Motorcycle Laws in Florida
I have noticed a disturbing trend in St. Petersburg. I have seen more and more riders wearing headphones or earbuds while riding their motorcycle or moped. It would seem to be commonsense that wearing earphones while riding a motorcycle would be inadvisable, but apparently it is not. It is illegal to ride a motorcycle or moped in Florida while wearing headphones. Helmets with speakers and single earbud cell phone headsets may also be worn legally.
I had a discussion with someone the other day about whether this was a stupid law. This person’s argument was premised on the fact that deaf people could get a license and ride, therefore, this law made no sense. I could not get them to grasp a couple of points. First, riders are safer if they are not wearing headphones. Secondly, the fact that a deaf person can obtain a license does not give merit to the position of allowing all riders to ride without the benefit of being able to hear. People who are deaf are very much aware of their hearing limitations and are much more focused on their surroundings when riding.
Does Florida Require Motorcycle Headlights?
Yes, motorcycle riders are required to use headlights at all times while riding their motorcycle. Since 1978, motorcycles have been wired so that the headlamp is always on when the bike is running. Florida allows modulating headlights to be utilized during daylight hours. Modulating headlamps are an aftermarket feature that causes the headlamp to flicker. Many riders believe that the modulating headlamps cause their motorcycle to be more visible than the standard “always-on” headlight. The failure to do so may be used to show the comparative fault of the rider, in the event that there is an accident.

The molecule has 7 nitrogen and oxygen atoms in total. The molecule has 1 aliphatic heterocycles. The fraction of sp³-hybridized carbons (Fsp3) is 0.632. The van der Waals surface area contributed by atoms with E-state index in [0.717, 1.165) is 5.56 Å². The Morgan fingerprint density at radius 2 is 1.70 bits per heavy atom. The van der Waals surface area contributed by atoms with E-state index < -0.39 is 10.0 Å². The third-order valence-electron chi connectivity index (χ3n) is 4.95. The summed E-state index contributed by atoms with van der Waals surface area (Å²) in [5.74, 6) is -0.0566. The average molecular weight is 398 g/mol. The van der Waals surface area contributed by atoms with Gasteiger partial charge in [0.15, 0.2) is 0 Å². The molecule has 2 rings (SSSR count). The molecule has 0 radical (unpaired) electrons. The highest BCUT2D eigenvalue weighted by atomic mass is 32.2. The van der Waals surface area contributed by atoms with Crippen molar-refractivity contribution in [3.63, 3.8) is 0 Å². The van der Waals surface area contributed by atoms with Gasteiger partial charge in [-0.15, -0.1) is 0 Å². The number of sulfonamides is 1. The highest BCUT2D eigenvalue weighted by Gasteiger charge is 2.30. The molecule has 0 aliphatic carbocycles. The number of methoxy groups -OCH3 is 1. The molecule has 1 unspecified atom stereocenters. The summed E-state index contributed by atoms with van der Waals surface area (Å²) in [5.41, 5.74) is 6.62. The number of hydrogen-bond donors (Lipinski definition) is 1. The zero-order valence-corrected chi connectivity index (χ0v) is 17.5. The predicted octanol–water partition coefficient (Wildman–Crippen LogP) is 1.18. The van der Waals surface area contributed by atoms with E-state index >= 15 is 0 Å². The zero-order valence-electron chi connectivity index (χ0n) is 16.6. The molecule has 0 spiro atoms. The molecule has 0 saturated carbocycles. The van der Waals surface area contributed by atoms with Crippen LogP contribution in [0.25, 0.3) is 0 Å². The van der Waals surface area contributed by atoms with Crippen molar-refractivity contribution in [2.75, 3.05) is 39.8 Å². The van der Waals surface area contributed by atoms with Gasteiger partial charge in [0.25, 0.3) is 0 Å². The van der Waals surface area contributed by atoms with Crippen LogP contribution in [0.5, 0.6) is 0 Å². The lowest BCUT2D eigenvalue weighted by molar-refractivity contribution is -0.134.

What Equipment is Mandatory for Motorcycle Riders?
Did you know that Florida law requires helmets and protective eye gear? It is true. However, there is one exception to this law. If the rider is over the age of 21 and covered by an insurance policy providing at least $10,000 in medical benefits for injuries incurred as a result of a crash while operating or riding upon a motorcycle. All riders, under the age of 21, must wear a helmet at all times when operating or riding on a motorcycle. Eye protection is always required for motorcycle riders in Florida.
Florida Insurance Requirements for Motorcycles
Insurance is not required to register a motorcycle like it is for cars, but if a biker is at fault in an accident that causes property damage or bodily injury and is not carrying insurance the penalties can be severe. The penalties for such an accident include mandatory SR 22 insurance coverage for a period of three years and possible suspension of the at-fault rider’s driver’s license.
PIP Benefits for Motorcyclists
PIP or personal injury protection is mandatory coverage that must be maintained on all cars and trucks in Florida. In a nutshell, PIP coverage provides that your insurance company will pay the first $10,000.00 in medical bills. Obviously, this $10,000.00 can be exhausted rather quickly, but it does get some of the medical providers paid more quickly and provides an incentive for medical providers to care for injured persons without health insurance.
That all sounds wonderful, right? Not so fast, because motorcycles are not covered under Florida’s PIP laws. Some insurance companies provide a PIP type coverage, but it is very important to read those policies because they are not governed by Florida’s PIP statute.
Ape Hangers in Florida